The lodash keys method and native javaScript

The lodash keys method in lodash can be used to get an array of public key names of an object. There is also the native Object.keys method as well that has been introduced in recent years. In addition a for in loop is another option for getting object keys that has great backward compatibility with older environments, so this makes the lodash _.keys method one of many methods in lodash that make me scratch my head wondering if I should bother or not.

1 - lodash keys and Object.keys example

The lodash keys method works by just simply passing an object as the first argument, and an array of public key names is returned by the method. The native Object.keys method works in the same manner as well.

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let obj = {
foo: 'bar',
n: 42
};
// lodash _.keys can be used to get the keys
// for each key of an object
console.log(_.keys(obj) ); // ['foo', n]
// there is also the native Object.keys
// that does the same thing
console.log( Object.keys(obj) ); // ['foo', n]
// There is the lodash _.values, and Native Object.values
// that can be used to get object value of the keys as well
console.log(_.values(obj)); // [ 'bar', 42 ]
console.log(Object.values(obj)); // [ 'bar', 42 ]

So because there is a native method for getting public key names of an Object, what bother with lodash? Well first off this is just one method, and there are many lodash methods where there is no native counter part at all. Also there are many lodash methods where the lodash method works a little differently, or brings a little something more to the table.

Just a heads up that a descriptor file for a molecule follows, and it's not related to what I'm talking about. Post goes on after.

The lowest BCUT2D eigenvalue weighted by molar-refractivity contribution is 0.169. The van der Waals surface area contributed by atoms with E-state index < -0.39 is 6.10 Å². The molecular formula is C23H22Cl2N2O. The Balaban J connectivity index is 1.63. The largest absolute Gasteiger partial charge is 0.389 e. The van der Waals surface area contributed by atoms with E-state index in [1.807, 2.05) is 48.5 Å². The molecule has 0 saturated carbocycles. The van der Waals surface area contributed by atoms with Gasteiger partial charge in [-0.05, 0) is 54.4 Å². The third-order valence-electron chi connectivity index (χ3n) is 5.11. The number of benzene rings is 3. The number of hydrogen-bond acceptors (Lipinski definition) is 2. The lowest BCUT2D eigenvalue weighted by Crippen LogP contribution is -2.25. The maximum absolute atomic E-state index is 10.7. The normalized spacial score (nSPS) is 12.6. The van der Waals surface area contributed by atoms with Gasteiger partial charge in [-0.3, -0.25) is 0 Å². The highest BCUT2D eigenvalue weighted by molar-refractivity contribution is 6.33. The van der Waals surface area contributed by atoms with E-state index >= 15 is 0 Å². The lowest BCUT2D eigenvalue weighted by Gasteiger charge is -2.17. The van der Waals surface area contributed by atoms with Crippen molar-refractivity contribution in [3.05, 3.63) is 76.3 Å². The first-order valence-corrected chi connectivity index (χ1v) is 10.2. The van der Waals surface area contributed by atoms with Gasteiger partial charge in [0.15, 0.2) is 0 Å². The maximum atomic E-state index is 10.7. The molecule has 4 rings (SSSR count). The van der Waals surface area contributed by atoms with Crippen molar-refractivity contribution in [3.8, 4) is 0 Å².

The lodash keys method might not be the best example of the worth of lodash these days, but there is something to say about browser support with the Object.keys method. The native Object.keys method is still fairly new in light of the history of web development, and it is also true that the method is not supported at all when it comes to Internet Explorer. So it still makes sense to use the lodash keys method as a way to bring better browser support. If you do not want to use lodash, it is still wise to use a polyfill for this one.

2 - A for in loop as a lodash keys replacement, and Object.keys pollyfill

It is not to hard to write a keys method using a for in loop. If backward compatibility is of concern using for in might be the best option, however if performance is a concern you might wish to work something else out. Still both a stand alone keys method can be added super easy, and it can also be used as a polyfill in the event that Object.keys is not there.

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let obj = {
foo: 'bar',
n: 42
};
// stand alone method
var keys = function (obj) {
var keyNames = [],
keyName;
for (keyName in obj) {
keyNames.push(keyName);
}
return keyNames;
};
console.log( keys(obj) ); // ['foo', 'n']
// polyfill
Object.keys = Object.keys || function (obj) {
var keyNames = [],
keyName;
for (keyName in obj) {
keyNames.push(keyName);
}
return keyNames;
};
console.log( Object.keys(obj) ); // ['foo', 'n']

There is also a _.forIn lodash method that can also be used to create an array of public or own property names of an Object as well.